Whitney works with her two market partner associates, Loren Phaen and Leigh McGilvray, at the information tent. The team recalled the first weeks of the pandemic lockdown, when the market reverted to online ordering and pickup exclusively. Whitney initiated online ordering and pickup in October 2019, which helped the pivot. But the community response in the lockdown’s first weeks was dramatic. 

“That first month was chaos,” Phaen confirmed.

“It was pandemonium,” Whitney added. The market averaged 400 to 500 online orders weekly, and Whitney and her small team managed a cadre of 15 to 20 weekly local volunteers to deal with the demand. On a recent summer Wednesday, the market now — with the parking lot full of stalls and food trucks — seems quite placid by comparison.

The Altadena Farmers Market routinely hosts a rotating group of more than 30 vendors, which includes farms, food trucks and craft makers. One of those farmers, Nick Long of MetroGreens, operates a hydroponic vertical microfarm in Monrovia. He sells custom microgreen mixes as well as lettuce varieties. He’s a well-traveled veteran of the local farmers market circuit and easily articulates his sense of the Altadena atmosphere.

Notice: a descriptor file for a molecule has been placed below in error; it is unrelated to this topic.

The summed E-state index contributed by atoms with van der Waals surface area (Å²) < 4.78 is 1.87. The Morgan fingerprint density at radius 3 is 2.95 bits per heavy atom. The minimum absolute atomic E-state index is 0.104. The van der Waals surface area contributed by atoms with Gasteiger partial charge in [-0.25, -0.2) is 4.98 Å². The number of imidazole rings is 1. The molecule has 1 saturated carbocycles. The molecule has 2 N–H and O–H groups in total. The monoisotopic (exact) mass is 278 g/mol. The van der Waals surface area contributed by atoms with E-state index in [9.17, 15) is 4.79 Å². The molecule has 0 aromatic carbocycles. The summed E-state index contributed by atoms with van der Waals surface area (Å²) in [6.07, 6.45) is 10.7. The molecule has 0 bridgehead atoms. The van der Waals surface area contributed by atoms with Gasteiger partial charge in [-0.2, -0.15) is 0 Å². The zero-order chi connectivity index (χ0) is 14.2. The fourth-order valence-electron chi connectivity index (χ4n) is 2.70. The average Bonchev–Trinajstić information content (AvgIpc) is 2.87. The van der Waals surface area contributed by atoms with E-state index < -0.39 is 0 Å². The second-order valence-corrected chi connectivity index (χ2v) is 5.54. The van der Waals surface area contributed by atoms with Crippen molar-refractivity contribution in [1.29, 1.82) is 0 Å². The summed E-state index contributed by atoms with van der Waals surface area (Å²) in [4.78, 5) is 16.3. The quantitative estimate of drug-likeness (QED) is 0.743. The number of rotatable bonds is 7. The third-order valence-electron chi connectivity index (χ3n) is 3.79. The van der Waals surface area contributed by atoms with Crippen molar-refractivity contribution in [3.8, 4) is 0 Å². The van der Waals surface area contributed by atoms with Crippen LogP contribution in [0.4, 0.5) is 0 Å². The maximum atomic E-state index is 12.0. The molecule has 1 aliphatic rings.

“Out of all the markets, this is the closest to a real community market. Stacey (Whitney) is one of the best managers I’ve ever worked with,” Long said. “I’ve become really good friends with all the vendors here. It’s like family. Every single vendor is so nice here.” As if on cue, Guillermo Lima from Big Grandma’s Kitchen food truck arrives to hand Long a fresh pupusa.

“That’s what makes the difference. We’re a little family,” Whitney said. “It’s just an extension of the community. Whatever we can do to make it more of that is my goal.” Whitney grew up in Altadena, near the Zorthian Ranch. “When I was growing up in Altadena, there was no farmer’s market or anything remotely like that.”

After graduating from John Muir High School, Whitney initially pursued a career in fashion, graduating with a degree in marketing from FIDM in Downtown Los Angeles. After nearly a decade working in retail fashion management, she decided to leave Southern California to follow a burgeoning interest in food and education.